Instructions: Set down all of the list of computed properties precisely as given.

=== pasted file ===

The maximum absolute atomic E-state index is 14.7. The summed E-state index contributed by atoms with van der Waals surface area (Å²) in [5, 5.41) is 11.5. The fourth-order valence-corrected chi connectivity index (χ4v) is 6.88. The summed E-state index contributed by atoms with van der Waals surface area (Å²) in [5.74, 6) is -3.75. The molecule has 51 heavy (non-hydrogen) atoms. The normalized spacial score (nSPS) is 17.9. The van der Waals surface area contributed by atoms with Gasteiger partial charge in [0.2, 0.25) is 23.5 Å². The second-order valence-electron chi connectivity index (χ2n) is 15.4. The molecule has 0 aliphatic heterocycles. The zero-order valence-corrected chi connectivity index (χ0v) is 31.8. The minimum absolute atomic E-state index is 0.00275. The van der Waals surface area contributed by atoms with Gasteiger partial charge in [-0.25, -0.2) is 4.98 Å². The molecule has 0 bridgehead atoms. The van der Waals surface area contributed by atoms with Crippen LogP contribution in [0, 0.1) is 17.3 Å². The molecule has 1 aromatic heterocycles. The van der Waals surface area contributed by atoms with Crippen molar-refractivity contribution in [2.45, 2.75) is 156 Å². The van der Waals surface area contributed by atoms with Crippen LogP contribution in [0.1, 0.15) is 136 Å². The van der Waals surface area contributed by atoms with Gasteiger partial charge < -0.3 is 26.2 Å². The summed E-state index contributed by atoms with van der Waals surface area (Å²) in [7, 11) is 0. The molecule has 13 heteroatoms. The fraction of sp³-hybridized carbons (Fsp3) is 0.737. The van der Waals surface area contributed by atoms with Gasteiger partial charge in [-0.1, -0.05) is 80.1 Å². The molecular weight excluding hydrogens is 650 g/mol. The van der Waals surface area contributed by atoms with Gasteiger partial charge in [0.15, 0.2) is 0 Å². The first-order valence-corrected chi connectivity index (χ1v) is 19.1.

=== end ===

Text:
The maximum absolute atomic E-state index is 14.7. The summed E-state index contributed by atoms with van der Waals surface area (Å²) in [5, 5.41) is 11.5. The fourth-order valence-corrected chi connectivity index (χ4v) is 6.88. The summed E-state index contributed by atoms with van der Waals surface area (Å²) in [5.74, 6) is -3.75. The molecule has 51 heavy (non-hydrogen) atoms. The normalized spacial score (nSPS) is 17.9. The van der Waals surface area contributed by atoms with Gasteiger partial charge in [0.2, 0.25) is 23.5 Å². The second-order valence-electron chi connectivity index (χ2n) is 15.4. The molecule has 0 aliphatic heterocycles. The zero-order valence-corrected chi connectivity index (χ0v) is 31.8. The minimum absolute atomic E-state index is 0.00275. The van der Waals surface area contributed by atoms with Gasteiger partial charge in [-0.25, -0.2) is 4.98 Å². The molecule has 0 bridgehead atoms. The van der Waals surface area contributed by atoms with Crippen LogP contribution in [0, 0.1) is 17.3 Å². The molecule has 1 aromatic heterocycles. The van der Waals surface area contributed by atoms with Crippen molar-refractivity contribution in [2.45, 2.75) is 156 Å². The van der Waals surface area contributed by atoms with Crippen LogP contribution in [0.1, 0.15) is 136 Å². The van der Waals surface area contributed by atoms with Gasteiger partial charge < -0.3 is 26.2 Å². The summed E-state index contributed by atoms with van der Waals surface area (Å²) in [7, 11) is 0. The molecule has 13 heteroatoms. The fraction of sp³-hybridized carbons (Fsp3) is 0.737. The van der Waals surface area contributed by atoms with Gasteiger partial charge in [-0.1, -0.05) is 80.1 Å². The molecular weight excluding hydrogens is 650 g/mol. The van der Waals surface area contributed by atoms with Gasteiger partial charge in [0.15, 0.2) is 0 Å². The first-order valence-corrected chi connectivity index (χ1v) is 19.1.